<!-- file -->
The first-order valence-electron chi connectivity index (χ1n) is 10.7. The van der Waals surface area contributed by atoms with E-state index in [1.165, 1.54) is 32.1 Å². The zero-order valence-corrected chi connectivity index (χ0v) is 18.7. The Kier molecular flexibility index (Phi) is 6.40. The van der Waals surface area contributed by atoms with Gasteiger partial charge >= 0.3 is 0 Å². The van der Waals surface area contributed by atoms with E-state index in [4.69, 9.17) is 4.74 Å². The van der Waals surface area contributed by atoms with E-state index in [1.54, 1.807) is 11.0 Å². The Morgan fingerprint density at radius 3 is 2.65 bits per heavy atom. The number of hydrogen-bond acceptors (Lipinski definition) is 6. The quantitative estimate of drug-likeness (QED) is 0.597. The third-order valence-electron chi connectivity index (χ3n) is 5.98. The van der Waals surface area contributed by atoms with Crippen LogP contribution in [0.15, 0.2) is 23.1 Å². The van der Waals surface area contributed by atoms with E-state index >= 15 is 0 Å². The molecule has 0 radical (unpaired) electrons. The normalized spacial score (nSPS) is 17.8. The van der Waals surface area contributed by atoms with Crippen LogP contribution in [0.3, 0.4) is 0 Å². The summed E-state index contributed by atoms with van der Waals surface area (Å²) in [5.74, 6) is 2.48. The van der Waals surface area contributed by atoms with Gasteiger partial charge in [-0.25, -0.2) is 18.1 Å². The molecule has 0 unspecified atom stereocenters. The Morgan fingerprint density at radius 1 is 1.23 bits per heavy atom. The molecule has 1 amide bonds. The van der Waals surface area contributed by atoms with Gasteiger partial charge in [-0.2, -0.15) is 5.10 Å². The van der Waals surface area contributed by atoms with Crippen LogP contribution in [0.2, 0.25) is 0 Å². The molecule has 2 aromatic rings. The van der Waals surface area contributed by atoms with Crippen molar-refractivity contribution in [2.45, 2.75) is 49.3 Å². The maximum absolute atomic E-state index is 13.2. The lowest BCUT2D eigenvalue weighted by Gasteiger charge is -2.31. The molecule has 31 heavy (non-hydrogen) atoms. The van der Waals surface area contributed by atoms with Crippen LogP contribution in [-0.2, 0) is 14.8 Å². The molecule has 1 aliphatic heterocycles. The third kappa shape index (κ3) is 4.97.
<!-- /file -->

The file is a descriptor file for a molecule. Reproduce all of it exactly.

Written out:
The first-order valence-electron chi connectivity index (χ1n) is 10.7. The van der Waals surface area contributed by atoms with E-state index in [1.165, 1.54) is 32.1 Å². The zero-order valence-corrected chi connectivity index (χ0v) is 18.7. The Kier molecular flexibility index (Phi) is 6.40. The van der Waals surface area contributed by atoms with Gasteiger partial charge >= 0.3 is 0 Å². The van der Waals surface area contributed by atoms with E-state index in [4.69, 9.17) is 4.74 Å². The van der Waals surface area contributed by atoms with E-state index in [1.54, 1.807) is 11.0 Å². The Morgan fingerprint density at radius 3 is 2.65 bits per heavy atom. The number of hydrogen-bond acceptors (Lipinski definition) is 6. The quantitative estimate of drug-likeness (QED) is 0.597. The third-order valence-electron chi connectivity index (χ3n) is 5.98. The van der Waals surface area contributed by atoms with Crippen LogP contribution in [0.15, 0.2) is 23.1 Å². The van der Waals surface area contributed by atoms with E-state index >= 15 is 0 Å². The molecule has 0 radical (unpaired) electrons. The normalized spacial score (nSPS) is 17.8. The van der Waals surface area contributed by atoms with Crippen LogP contribution in [0.3, 0.4) is 0 Å². The summed E-state index contributed by atoms with van der Waals surface area (Å²) in [5.74, 6) is 2.48. The van der Waals surface area contributed by atoms with Gasteiger partial charge in [-0.25, -0.2) is 18.1 Å². The molecule has 0 unspecified atom stereocenters. The Morgan fingerprint density at radius 1 is 1.23 bits per heavy atom. The molecule has 1 amide bonds. The van der Waals surface area contributed by atoms with Gasteiger partial charge in [-0.2, -0.15) is 5.10 Å². The van der Waals surface area contributed by atoms with Crippen LogP contribution in [0.2, 0.25) is 0 Å². The molecule has 2 aromatic rings. The van der Waals surface area contributed by atoms with Crippen molar-refractivity contribution in [2.45, 2.75) is 49.3 Å². The maximum absolute atomic E-state index is 13.2. The lowest BCUT2D eigenvalue weighted by Gasteiger charge is -2.31. The molecule has 31 heavy (non-hydrogen) atoms. The van der Waals surface area contributed by atoms with Crippen LogP contribution in [-0.2, 0) is 14.8 Å². The molecule has 1 aliphatic heterocycles. The third kappa shape index (κ3) is 4.97.